4. I want real relationships again
Now living on my fourth continent, I’ve literally got friends all over the globe. So the temptation to use the platform for “keeping in touch” is immense. However, it has become increasingly clear that seeing my various friend’s fleeting rants, cover photo and event updates is nowhere near the same thing as real communication.
In one of many moments through the last year or so I found myself thinking, “if this platform ceased to exist, how would I keep in touch with all these friends across the planet?” For those that really mattered, I’d probably write a heck of a lot of emails. Emails where I actually shared meaningful personal information in something more than soundbites. In fact, this is what most of us in the pre “status update age” did – we wrote emails because they were just electronic versions of something we all grew up with… writing letters on paper. It may get tedious from time to time, but in the quest for something real, it’s back to a more meaningful form of communication.
5. It’s all gotten too fake
Whether it’s the fact that Facebook got caught manipulating user’s emotions or that people tend to post only positive content in the hopes of turning status (state, position, condition) into status (standing, ranking, prestige), the whole thing has gotten too artificial and disposable.
6. A dozen smaller reasons
Normally one to hate articles based on numbered lists, it’s obvious that this could meander off into nettlesome terrain. So in one gargantuan breath here are my final reasons for leaving the platform… being forced into using multiple apps for what should be the same service (whether it’s for sneaky or sensible reasons); that I don’t want to have to use another app (Social Fixer) to make the original one livable; that spending countless hours building up a fan base only to be forced to PAY to communicate back to them (when all of these communications are ALREADY being monetized) and finally, one great big “fill in the blank” for all the countless other reasons I can’t be bothered to recall and/or maybe all of the reasons YOU have and will hopefully comment on in the discussion below!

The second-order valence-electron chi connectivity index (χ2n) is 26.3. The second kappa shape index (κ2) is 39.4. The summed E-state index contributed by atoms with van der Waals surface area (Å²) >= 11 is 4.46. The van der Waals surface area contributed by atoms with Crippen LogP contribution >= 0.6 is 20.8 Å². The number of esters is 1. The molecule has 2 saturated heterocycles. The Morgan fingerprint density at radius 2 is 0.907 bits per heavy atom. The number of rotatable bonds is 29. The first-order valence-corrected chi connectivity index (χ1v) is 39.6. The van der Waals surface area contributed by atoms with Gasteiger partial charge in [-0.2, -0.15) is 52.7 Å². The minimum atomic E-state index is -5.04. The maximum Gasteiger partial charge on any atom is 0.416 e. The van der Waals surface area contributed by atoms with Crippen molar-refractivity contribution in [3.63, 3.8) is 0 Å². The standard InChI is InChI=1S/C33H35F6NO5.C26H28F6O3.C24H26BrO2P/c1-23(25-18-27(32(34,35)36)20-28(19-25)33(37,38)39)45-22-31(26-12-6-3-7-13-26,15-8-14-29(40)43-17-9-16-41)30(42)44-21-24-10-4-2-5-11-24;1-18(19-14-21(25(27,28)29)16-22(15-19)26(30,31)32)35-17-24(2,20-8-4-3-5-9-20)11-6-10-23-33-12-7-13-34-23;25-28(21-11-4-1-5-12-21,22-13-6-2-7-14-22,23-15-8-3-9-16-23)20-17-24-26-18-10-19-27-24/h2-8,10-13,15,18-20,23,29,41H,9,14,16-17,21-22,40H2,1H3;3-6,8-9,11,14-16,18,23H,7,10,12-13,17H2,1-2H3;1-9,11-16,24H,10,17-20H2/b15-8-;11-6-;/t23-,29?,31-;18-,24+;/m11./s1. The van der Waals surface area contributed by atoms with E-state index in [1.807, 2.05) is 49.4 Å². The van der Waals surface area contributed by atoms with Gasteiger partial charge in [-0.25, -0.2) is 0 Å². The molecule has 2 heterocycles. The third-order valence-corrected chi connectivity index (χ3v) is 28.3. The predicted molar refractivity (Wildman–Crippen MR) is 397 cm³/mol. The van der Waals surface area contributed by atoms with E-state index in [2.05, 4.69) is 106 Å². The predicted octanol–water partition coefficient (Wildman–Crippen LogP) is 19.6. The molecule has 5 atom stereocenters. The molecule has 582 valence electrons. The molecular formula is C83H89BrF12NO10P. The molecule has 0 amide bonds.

So what next then?
This essay started so that I could aggregate all my thoughts for my friends, to be posted (for obvious reasons) outside of the platform itself. I have no idea what I’ll discover in my “post-Facebook” life, but I’m finally willing to find out.
I’m also extremely hopeful there will be an alternative, even though it may not have been built yet.
While there was a bright shining moment somewhere in 2014 that Ello might become the lifeboat for this particular sinking ship, that died faster than it started when it was revealed that the founders “lofty intentions” were bound to be compromised by the influx of venture capital money. Fact is, if VC’s are involved, you are the product.
“Surreal” just doesn’t quite cut it. Looking back on this six-year-old manifesto, I’m nearly speechless at both how right I was to leave as well as how disturbing Facebook has become.
In the intervening years we saw the Cambridge Analytica scandal emerge, but even more recently a whistleblower lamenting the “blood on her hands” due to the use of Facebook as a tool for global political manipulation.
The tl;dr on that article — Facebook is a democracy killer plain and simple. Continue using it and you’re culpable, as the only way Facebook stays operational is through volume. Daily users = selling ads. No users, no ads, no more wrecked elections around the world.